I have to agree that getting this far on the film is as Dave puts it "Extremely Unlikely, as well. As in: getting hit by a comet while purchasing a $3 million winning lottery ticket Extremely Unlikely.":) Pretty sure it hasn't been done before.

Will Collier said...

If anybody's interested, the "comic shop versions" of CANO are shipping. I got mine in yesterday, from Atomic Empire.

It's very nice stuff. I would have bought it directly from Dave if I'd known about the Kickstarter in time.

Graphic Edge Print Solutions said...

Hi Will,

Thanks for sharing, that's good to know and I'll pass that on to Dave.

My name is John Funk and I manage the Kickstarter campaigns for Dave, as well as printing and fulfillment & shipping for the Cerebus Archive series.

CAN 3 (CEREBUS ARCHIVE Number 3) will launch in the new year, but the exact time is not yet set. CAN(Two) is now in post-funding mode.

If you are a 'brick and mortar' comic retail store, we have a special price of $256 (includes shipping to CAN & USA) and includes 5 portfolios with your option of having them sub-numbered to your store name on the front label.

If you're only interested in a single portfolio, they are $79 plus shipping. See the Kickstarter website:
for details on the most recent one.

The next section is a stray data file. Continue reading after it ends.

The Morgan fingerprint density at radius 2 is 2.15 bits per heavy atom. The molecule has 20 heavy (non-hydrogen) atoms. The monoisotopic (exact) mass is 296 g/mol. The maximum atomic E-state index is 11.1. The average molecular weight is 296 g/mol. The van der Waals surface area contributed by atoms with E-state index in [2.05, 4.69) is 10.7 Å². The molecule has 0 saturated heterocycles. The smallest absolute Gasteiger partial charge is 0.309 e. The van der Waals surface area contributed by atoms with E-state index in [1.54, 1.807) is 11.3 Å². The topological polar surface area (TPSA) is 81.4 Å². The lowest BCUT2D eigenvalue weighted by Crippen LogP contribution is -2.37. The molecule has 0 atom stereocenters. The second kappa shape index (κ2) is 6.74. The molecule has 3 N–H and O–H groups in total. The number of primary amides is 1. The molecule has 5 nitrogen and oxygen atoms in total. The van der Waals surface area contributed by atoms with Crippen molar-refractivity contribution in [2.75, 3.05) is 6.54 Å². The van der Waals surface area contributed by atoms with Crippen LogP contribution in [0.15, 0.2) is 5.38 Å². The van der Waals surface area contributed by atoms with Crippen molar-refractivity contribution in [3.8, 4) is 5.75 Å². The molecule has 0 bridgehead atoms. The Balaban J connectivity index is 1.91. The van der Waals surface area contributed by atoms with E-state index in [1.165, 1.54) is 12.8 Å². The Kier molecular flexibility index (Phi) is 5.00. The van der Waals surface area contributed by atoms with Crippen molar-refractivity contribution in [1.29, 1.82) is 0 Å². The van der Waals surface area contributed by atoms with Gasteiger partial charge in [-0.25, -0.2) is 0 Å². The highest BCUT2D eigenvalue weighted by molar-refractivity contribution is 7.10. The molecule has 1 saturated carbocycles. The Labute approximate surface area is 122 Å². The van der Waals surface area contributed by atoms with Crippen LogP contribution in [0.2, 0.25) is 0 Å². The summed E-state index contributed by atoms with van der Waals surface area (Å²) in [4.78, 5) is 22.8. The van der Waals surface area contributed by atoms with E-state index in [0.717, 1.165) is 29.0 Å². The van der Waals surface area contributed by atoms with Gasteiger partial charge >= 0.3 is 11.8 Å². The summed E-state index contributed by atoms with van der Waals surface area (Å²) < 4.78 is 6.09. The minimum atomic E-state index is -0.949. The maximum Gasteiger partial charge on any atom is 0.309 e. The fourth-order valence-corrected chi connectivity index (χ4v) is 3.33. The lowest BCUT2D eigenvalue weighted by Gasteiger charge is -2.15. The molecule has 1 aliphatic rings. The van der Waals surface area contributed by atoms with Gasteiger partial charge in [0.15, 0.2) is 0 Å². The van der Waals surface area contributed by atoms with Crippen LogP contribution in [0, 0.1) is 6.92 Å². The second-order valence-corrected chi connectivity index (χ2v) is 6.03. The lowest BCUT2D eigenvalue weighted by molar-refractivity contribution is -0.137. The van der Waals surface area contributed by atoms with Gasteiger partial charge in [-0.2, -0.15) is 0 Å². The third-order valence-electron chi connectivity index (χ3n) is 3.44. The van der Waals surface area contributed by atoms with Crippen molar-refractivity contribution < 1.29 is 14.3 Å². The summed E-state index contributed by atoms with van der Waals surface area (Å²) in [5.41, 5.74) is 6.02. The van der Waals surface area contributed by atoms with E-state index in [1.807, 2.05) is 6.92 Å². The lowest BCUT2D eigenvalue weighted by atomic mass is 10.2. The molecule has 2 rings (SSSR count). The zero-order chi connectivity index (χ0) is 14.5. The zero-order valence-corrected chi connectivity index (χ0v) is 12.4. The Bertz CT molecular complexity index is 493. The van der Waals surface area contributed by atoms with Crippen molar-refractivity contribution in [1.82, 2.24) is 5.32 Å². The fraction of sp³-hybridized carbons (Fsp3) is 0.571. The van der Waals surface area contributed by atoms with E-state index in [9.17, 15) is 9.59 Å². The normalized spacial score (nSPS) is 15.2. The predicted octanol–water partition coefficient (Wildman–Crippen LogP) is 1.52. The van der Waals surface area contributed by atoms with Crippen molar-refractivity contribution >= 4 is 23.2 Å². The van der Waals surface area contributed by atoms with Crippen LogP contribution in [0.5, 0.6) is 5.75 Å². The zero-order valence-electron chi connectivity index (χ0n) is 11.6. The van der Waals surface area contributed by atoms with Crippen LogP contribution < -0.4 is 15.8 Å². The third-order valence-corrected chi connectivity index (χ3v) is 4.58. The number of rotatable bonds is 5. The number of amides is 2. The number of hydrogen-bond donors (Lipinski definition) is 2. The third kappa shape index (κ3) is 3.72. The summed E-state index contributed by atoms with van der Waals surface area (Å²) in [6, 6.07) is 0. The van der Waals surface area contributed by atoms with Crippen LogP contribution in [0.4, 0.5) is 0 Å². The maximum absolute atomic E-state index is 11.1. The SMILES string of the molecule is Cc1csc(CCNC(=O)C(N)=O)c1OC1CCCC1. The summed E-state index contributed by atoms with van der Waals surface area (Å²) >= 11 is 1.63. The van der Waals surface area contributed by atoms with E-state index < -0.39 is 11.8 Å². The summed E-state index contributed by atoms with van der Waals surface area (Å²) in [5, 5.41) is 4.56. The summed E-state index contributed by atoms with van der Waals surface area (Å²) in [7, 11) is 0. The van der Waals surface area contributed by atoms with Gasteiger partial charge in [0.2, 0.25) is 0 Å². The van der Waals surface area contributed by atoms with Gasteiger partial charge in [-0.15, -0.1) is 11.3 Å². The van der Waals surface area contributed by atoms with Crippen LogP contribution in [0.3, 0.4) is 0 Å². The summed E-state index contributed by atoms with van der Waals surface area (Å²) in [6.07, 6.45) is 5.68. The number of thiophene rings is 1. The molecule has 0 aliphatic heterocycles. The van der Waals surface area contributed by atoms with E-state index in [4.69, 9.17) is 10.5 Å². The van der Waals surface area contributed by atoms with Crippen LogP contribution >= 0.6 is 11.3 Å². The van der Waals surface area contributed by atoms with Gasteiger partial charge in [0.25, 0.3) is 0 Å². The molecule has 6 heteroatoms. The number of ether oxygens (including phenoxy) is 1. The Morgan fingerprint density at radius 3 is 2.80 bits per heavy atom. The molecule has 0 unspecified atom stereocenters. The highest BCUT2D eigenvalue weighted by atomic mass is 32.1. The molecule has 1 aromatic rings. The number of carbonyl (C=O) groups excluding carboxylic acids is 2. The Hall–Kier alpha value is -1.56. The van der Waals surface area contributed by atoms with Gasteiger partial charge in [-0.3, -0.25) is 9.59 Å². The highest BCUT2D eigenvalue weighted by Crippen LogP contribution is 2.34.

If you want more information, please don't hesitate to send me an e-mail at

Thanks for the opportunity to share this.

John Funk

CerebusTV said...

Producer Mike Uslan ("The Boy Who Loved Batman") was/is the moving force behind the current Batman films, including Tim Burton's.

DeBT said...

Producing a Cerebus movie would pretty much be an impossibility. However, I'm wondering if making a short-lived HBO series competing with Game of Thrones would be even considered plausible. There would have to be a lot of shifted story elements to be able to make sense of the grandoise and moving goalposts plot. I'm thinking somewhere along the lines of combining the first two books, making High Society the main focus, while showing flashbacks to Cerebus' Barbarian past in between, to show the similarities and contrast between tones.

ChrisW said...

I don't think "Cerebus" is ultimately filmable. I definitely want Oliver and his crew to be rewarded for their efforts [whether I like them or not] and Dave to financially-benefit too. If that's too much to ask, then Oliver and company have "passed the audition" and deserve to get handed a few million dollars to make some other movie/cartoon/clip/music video.

I've been on Oliver's list of people to go-to for years, and I literally only found out a few weeks ago that he'd been sending me regular updates on Facebook. I still haven't watched most of what he's sent me, I still don't care, I can't imagine any way that this movie will be "Cerebus" the way "Cerebus" should be done as a movie.